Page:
WASHINGTON: A new wearable patch that delivers small amounts of peanut protein through the skin may safely help treat children and young adults with peanut allergy, a new study has found.
The treatment, called epicutaneous immunotherapy or EPIT, was safe and well-tolerated, and nearly all participants used the skin patch daily as directed, according to the one-year results from an ongoing clinical trial conducted by Consortium of Food Allergy Research (CoFAR) in the US.
“One goal of experimental approaches such as epicutaneous immunotherapy is to reduce this burden by training the immune system to tolerate enough peanut to protect against accidental ingestion or exposure,” said Anthony S Fauci, Director National Institute of Allergy and Infectious Diseases (NIAID).
CoFAR researchers at five study sites randomly assigned 74 peanut-allergic volunteers aged four to 25 years to treatment with either a high-dose (250 microgrammes peanut protein), low-dose (100 micrograms peanut protein), or placebo patch.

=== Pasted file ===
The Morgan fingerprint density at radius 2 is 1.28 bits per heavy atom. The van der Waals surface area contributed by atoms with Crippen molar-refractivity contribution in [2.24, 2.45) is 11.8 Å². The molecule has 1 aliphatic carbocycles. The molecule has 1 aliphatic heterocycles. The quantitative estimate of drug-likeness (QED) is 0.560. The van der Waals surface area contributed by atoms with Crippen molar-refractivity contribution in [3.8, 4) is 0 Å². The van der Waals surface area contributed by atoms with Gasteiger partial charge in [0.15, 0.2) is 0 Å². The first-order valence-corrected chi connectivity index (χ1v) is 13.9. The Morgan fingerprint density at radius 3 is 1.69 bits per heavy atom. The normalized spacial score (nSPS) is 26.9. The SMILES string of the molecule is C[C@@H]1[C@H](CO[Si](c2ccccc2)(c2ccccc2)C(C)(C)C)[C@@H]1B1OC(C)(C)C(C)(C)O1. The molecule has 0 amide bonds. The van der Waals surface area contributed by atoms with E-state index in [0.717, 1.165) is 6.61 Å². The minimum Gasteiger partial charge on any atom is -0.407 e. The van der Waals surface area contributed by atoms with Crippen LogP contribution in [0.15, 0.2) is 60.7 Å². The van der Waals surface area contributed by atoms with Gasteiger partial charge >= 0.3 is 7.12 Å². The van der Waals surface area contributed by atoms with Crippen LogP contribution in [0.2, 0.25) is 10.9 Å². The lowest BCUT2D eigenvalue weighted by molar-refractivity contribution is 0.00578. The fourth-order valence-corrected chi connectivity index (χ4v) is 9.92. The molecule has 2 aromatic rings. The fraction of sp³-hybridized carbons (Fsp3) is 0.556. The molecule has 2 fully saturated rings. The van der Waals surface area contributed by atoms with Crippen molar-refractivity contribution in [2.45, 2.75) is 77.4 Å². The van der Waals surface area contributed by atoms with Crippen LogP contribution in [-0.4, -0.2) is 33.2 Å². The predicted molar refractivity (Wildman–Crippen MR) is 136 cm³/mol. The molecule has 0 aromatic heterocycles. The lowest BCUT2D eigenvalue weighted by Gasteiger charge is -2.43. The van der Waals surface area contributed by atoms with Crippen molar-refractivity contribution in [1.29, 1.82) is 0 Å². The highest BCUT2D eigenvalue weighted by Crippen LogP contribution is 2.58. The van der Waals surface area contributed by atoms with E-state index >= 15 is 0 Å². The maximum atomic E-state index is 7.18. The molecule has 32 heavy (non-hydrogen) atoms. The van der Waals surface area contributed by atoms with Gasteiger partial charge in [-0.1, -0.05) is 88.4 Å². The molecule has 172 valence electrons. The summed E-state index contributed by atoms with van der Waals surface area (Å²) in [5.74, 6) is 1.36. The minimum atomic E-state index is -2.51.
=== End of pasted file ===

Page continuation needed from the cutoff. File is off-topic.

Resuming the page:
They assessed peanut allergy at the beginning of the study with a supervised, oral food challenge with peanut-containing food.
Each day, study participants applied a new patch to their arm or between their shoulder blades.
After one year, researchers assessed each participant’s ability to consume at least 10 times more peanut protein than they were able to consume before starting EPIT.
The low-dose and high-dose regimens offered similar benefits, with 46 per cent of the low-dose group and 48 per cent of the high-dose group achieving treatment success, compared with 12 per cent of the placebo group.
In addition, the peanut patches induced immune responses similar to those seen with other investigational forms of immunotherapy for food allergy.
Researchers observed greater treatment effects among children aged four to 11 years, with significantly less effect in participants aged 12 years and older.
Nearly all of the study participants followed the EPIT regimen as directed. None reported serious reactions to the patch, although most experienced mild skin reactions, such as itching or rash, at the site of patch application.
The finding was published in the Journal of Allergy and Clinical Immunology.